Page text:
Jose Gomes has given a particularly blunt description of the state Reading Football Club were in before he joined. Gomes was talking to Portuguese outlet Record in a wide-ranging interview published over three parts this week, and had already suggested in the first section that the Royals’ self-imposed transfer embargo would be over on Monday (June 10).
In a subsequent part, the focus turned to Gomes’ time in Berkshire so far. Much of what he had to say wasn’t anything more than he’s discussed in previous interviews with English and Portuguese media - for one thing, he loves talking about how intense the match schedule was when he joined at Christmas.
However, in this Record interview, he was notably more blunt in his take on what Reading FC was like in December 2018, going so far as to use the word “chaos” in relation to a range of issues that had built up at the club. When asked how difficult his job was when he arrived at the Madejski Stadium, Gomes said:
“It was really an extraordinary challenge, as there were several difficulties to overcome, starting with what we found on arrival. There were almost 40 players on a squad with a very heavy environment, as it is normal that not everyone gets along well with each other.
“Then the local press itself was, as they say, with the sharp knife and stripping everything that involved the club, the decisions, the structure, the players; in short, it was what is called chaos.”
‘Very heavy environment’ is what our Google translation came up with. It’s not the best turn of phrase, but judging by the final section of that sentence it’s fair to say Gomes means there was a bad atmosphere at Hogwood.
I don’t think that next paragraph is simply a critique of what was being published in the media at the time. It’s hardly ‘chaotic’ just for the press to be critical of how the club is being run - Gomes clearly agrees with what was being said about Reading back then.
That he talks about the running of the club, rather than the management of the team, is interesting too. Gomes doesn’t have to name any names, but the blame is very much being laid at Ron Gourlay’s door rather than that of Paul Clement.
He went on in that interview to explain the decision to exclude several members of the squad from the first team and force them to train with the under-23s. That was Vito Mannone, Marc McNulty, Dave Edwards and David Meyler, all of whom left the club either permanently or on loan over the next two months. Judging by Gomes’ comments, it’s a choice that was made quickly.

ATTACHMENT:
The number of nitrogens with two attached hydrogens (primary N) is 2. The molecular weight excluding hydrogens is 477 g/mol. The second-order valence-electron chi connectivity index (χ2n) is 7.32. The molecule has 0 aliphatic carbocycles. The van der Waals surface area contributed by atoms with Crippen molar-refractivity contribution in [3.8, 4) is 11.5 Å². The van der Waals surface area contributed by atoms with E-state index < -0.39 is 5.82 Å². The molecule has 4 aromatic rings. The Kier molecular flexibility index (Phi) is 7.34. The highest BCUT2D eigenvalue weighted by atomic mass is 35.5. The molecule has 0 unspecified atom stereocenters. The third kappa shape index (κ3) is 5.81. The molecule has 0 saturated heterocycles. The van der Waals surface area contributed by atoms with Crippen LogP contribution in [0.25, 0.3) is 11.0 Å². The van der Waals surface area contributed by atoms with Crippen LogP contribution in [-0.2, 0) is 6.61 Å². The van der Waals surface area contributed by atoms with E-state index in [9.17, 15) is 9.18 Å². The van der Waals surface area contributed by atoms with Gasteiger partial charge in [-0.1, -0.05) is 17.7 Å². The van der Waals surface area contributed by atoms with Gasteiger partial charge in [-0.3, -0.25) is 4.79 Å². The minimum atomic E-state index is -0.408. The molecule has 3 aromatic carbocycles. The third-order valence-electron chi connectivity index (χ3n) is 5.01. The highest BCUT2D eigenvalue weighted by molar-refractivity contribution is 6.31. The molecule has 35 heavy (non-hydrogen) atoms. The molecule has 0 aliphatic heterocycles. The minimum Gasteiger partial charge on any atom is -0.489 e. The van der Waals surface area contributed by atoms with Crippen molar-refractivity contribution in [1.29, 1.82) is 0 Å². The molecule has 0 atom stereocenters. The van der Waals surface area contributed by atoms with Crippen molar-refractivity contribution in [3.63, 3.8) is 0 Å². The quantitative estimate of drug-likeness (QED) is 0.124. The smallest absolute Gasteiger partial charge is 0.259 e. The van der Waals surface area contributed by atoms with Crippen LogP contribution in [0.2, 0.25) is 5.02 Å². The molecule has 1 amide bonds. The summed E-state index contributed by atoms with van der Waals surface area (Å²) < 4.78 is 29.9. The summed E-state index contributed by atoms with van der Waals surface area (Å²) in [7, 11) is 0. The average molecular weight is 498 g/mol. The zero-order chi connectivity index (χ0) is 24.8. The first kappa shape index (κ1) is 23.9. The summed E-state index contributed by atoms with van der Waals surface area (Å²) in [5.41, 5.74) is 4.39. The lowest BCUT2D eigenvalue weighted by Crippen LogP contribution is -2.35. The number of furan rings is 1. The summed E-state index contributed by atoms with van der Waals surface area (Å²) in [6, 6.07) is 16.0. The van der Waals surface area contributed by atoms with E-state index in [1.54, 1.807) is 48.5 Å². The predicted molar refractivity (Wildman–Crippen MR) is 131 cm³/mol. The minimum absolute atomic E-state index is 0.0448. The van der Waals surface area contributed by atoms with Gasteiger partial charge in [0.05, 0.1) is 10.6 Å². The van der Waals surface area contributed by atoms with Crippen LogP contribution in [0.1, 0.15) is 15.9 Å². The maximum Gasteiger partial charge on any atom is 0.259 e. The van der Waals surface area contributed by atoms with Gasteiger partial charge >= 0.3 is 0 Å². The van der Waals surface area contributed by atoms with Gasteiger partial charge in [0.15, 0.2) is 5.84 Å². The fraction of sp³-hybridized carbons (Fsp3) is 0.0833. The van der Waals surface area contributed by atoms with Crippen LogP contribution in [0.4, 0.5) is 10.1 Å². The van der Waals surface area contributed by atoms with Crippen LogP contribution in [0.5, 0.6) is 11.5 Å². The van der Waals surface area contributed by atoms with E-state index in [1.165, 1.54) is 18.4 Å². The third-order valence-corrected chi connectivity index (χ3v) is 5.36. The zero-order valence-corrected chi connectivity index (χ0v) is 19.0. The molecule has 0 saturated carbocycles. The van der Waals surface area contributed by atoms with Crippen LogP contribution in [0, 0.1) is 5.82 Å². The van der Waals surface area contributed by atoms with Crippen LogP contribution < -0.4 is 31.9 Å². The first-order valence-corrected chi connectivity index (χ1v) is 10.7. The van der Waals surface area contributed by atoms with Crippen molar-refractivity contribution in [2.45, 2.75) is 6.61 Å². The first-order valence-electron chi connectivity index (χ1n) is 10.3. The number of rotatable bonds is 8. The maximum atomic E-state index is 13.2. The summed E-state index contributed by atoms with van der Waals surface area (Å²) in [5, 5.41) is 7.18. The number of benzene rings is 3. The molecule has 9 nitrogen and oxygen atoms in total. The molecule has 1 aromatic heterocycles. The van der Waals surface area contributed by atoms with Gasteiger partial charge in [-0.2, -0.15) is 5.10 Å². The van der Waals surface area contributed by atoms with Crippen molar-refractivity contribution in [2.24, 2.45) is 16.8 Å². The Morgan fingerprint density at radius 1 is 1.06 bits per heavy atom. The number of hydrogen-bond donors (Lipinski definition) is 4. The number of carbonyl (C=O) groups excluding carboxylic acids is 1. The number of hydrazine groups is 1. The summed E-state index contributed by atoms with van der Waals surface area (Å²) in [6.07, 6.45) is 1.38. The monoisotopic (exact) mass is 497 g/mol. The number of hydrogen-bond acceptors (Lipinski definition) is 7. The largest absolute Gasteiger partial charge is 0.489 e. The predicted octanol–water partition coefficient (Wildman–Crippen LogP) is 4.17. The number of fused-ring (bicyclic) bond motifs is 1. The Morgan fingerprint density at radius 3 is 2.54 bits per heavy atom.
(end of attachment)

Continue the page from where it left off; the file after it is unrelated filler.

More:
“After four training sessions, they were soon dismissed for training with the under-23s, because there is no player who can feel minimally important to the team if they go three months without even being played.
“This is the worst thing you can do to a group and Reading was like this. A player who does not feel part of the solution demobilises energy and, even if it is not his intention, will infect the next colleague... This has a snowball effect and our first goal, rather than looking to win games, was to stabilise the group.”
Gomes has spoken about this topic before, but not this bluntly and honestly, and on the whole he clearly sees this decision as a key moment in Reading’s survival bid - so much so that it was even more important than winning games.
That being said, he still seems sympathetic to the players themselves. He doesn’t criticise the small contingent that was shunted off to the under-23s even for something like not training hard enough, instead noting how they’d come off badly from the sheer size of the playing squad.
He went on to say in the interview that things only really started to get better for Reading when the January transfer window closed - at which point more than a dozen players had left either on loan or permanently. It’s a process we’re set to see repeated over the course of the summer.
NB: These quotes were translated from Portuguese using Google Translate, and then minorly tweaked for wording. For example, “three months without even being played” was originally “three months without being summoned”. You can find the full original piece from Record right here.